Nestled into a tranquil new public park, this building and the surrounding landscape design will provide a multi-purpose gathering place for special events, alongside state-of-the-art galleries and spaces for arts education. The museum is dedicated to Korean abstract and minimalist art, focusing mainly on Korean modern artists from the 20th Century. The architectural design pays homage to their heritage of Korean Confucianism and to their philosophy of art through its simplicity of form, materiality, and composition and through its harmonious relationship to nature. The complex offers an iconic destination to residents of the city and visitors alike.
The immersive experience of the art center begins with the approach along a road winding up a steep wooded hill, followed by pedestrian paths meandering through the thoughtful landscape of the cultural park. The museum building is configured around a central courtyard—a feature inspired by traditional Korean architecture—and is organized into three main volumes; the north wing, a large, cantilevered pavilion housing temporary exhibits; the “cube,” an immaculate volume housing the permanent collection, offices, and library; and a transparent pavilion housing the main entrance, lobby, café and museum shop. Circulation follows a T-shape that provides both a means of movement between the museum’s different floors and spaces and opportunities for interaction with the outdoor exhibits, gardens, and the reflecting pool beyond.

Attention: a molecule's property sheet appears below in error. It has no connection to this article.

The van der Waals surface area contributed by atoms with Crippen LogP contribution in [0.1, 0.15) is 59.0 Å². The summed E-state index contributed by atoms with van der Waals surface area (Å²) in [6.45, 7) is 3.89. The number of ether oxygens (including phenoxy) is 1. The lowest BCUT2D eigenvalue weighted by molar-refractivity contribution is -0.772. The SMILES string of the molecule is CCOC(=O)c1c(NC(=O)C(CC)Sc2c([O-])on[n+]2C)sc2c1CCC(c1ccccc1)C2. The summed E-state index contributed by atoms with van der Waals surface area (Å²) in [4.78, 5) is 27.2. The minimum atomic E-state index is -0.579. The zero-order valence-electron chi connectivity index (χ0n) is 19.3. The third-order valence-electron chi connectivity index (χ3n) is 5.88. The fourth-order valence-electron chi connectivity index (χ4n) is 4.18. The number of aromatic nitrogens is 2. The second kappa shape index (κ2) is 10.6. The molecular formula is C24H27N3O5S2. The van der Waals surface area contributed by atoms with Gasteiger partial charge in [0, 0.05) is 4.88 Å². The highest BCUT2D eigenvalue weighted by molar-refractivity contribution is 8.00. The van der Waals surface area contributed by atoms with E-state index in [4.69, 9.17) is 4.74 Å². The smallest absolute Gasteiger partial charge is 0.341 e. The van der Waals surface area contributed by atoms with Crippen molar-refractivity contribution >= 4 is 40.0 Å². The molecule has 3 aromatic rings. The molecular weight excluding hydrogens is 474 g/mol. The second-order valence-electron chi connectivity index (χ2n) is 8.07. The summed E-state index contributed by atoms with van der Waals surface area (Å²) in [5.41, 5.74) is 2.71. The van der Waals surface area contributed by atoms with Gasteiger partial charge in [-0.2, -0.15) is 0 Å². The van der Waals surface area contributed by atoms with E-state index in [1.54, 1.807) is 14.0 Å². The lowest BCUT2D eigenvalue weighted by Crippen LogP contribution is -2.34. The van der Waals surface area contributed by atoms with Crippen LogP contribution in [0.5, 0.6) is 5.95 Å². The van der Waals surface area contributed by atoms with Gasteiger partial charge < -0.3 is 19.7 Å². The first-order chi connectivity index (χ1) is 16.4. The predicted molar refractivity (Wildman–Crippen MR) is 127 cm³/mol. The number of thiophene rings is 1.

The museum is distinguished by the exceptionally high quality of its interior exhibition spaces. The permanent collection housed in the “cube” is contained within an unusually tall space crowned with a skylight treated with opaque-translucent glass for diffused light. Modestly sized windows are strategically placed to enliven the space with controlled natural light and create framed views towards the park while still maximizing wall space for exhibits. Each gallery has a unique character, with fully capability to control the gradation of natural light and artificial light, allowing curators to set the mood depending on the requirements of the art to be displayed.